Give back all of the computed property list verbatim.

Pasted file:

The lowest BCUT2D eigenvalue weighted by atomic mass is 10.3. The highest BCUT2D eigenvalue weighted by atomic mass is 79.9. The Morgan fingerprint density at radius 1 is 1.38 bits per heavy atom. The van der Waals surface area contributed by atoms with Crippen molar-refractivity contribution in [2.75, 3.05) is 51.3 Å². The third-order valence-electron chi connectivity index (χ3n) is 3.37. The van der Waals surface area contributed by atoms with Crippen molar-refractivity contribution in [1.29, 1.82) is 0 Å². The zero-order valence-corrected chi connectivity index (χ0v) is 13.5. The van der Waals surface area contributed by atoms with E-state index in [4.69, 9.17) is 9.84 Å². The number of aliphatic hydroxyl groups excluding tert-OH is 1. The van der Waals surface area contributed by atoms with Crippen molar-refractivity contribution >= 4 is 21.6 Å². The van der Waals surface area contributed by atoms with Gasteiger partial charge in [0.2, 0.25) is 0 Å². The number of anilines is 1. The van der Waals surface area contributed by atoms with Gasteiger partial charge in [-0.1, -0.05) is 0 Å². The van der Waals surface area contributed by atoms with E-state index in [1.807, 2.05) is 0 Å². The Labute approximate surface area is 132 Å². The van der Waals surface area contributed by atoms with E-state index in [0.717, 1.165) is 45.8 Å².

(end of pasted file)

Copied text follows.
The lowest BCUT2D eigenvalue weighted by atomic mass is 10.3. The highest BCUT2D eigenvalue weighted by atomic mass is 79.9. The Morgan fingerprint density at radius 1 is 1.38 bits per heavy atom. The van der Waals surface area contributed by atoms with Crippen molar-refractivity contribution in [2.75, 3.05) is 51.3 Å². The third-order valence-electron chi connectivity index (χ3n) is 3.37. The van der Waals surface area contributed by atoms with Crippen molar-refractivity contribution in [1.29, 1.82) is 0 Å². The zero-order valence-corrected chi connectivity index (χ0v) is 13.5. The van der Waals surface area contributed by atoms with E-state index in [4.69, 9.17) is 9.84 Å². The number of aliphatic hydroxyl groups excluding tert-OH is 1. The van der Waals surface area contributed by atoms with Crippen molar-refractivity contribution >= 4 is 21.6 Å². The van der Waals surface area contributed by atoms with Gasteiger partial charge in [0.2, 0.25) is 0 Å². The number of anilines is 1. The van der Waals surface area contributed by atoms with Gasteiger partial charge in [-0.1, -0.05) is 0 Å². The van der Waals surface area contributed by atoms with E-state index in [1.807, 2.05) is 0 Å². The Labute approximate surface area is 132 Å². The van der Waals surface area contributed by atoms with E-state index in [0.717, 1.165) is 45.8 Å².